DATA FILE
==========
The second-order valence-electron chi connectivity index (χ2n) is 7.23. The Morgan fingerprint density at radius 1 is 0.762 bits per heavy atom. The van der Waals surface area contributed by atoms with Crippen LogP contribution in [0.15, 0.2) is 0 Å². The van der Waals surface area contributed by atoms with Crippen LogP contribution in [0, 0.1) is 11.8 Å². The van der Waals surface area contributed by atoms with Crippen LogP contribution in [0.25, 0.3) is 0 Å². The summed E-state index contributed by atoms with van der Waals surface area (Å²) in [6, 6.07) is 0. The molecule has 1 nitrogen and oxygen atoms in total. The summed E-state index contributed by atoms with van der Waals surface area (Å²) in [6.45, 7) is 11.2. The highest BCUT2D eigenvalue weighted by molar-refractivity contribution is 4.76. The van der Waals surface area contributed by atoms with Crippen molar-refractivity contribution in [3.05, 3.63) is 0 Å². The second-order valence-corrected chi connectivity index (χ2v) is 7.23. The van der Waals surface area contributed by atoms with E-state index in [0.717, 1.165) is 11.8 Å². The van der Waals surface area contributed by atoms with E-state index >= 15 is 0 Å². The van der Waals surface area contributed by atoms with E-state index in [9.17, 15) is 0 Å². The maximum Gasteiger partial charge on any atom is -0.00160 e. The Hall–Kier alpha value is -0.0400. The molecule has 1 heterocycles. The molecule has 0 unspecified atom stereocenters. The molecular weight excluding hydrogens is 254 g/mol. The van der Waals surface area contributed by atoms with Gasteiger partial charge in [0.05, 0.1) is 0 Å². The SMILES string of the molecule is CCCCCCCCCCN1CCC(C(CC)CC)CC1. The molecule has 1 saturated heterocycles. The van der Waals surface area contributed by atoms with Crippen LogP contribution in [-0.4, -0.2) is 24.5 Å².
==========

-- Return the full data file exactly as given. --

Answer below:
The second-order valence-electron chi connectivity index (χ2n) is 7.23. The Morgan fingerprint density at radius 1 is 0.762 bits per heavy atom. The van der Waals surface area contributed by atoms with Crippen LogP contribution in [0.15, 0.2) is 0 Å². The van der Waals surface area contributed by atoms with Crippen LogP contribution in [0, 0.1) is 11.8 Å². The van der Waals surface area contributed by atoms with Crippen LogP contribution in [0.25, 0.3) is 0 Å². The summed E-state index contributed by atoms with van der Waals surface area (Å²) in [6, 6.07) is 0. The molecule has 1 nitrogen and oxygen atoms in total. The summed E-state index contributed by atoms with van der Waals surface area (Å²) in [6.45, 7) is 11.2. The highest BCUT2D eigenvalue weighted by molar-refractivity contribution is 4.76. The van der Waals surface area contributed by atoms with Crippen molar-refractivity contribution in [3.05, 3.63) is 0 Å². The second-order valence-corrected chi connectivity index (χ2v) is 7.23. The van der Waals surface area contributed by atoms with E-state index in [0.717, 1.165) is 11.8 Å². The van der Waals surface area contributed by atoms with E-state index >= 15 is 0 Å². The van der Waals surface area contributed by atoms with E-state index in [9.17, 15) is 0 Å². The maximum Gasteiger partial charge on any atom is -0.00160 e. The Hall–Kier alpha value is -0.0400. The molecule has 1 heterocycles. The molecule has 0 unspecified atom stereocenters. The molecular weight excluding hydrogens is 254 g/mol. The van der Waals surface area contributed by atoms with Gasteiger partial charge in [0.05, 0.1) is 0 Å². The SMILES string of the molecule is CCCCCCCCCCN1CCC(C(CC)CC)CC1. The molecule has 1 saturated heterocycles. The van der Waals surface area contributed by atoms with Crippen LogP contribution in [-0.4, -0.2) is 24.5 Å².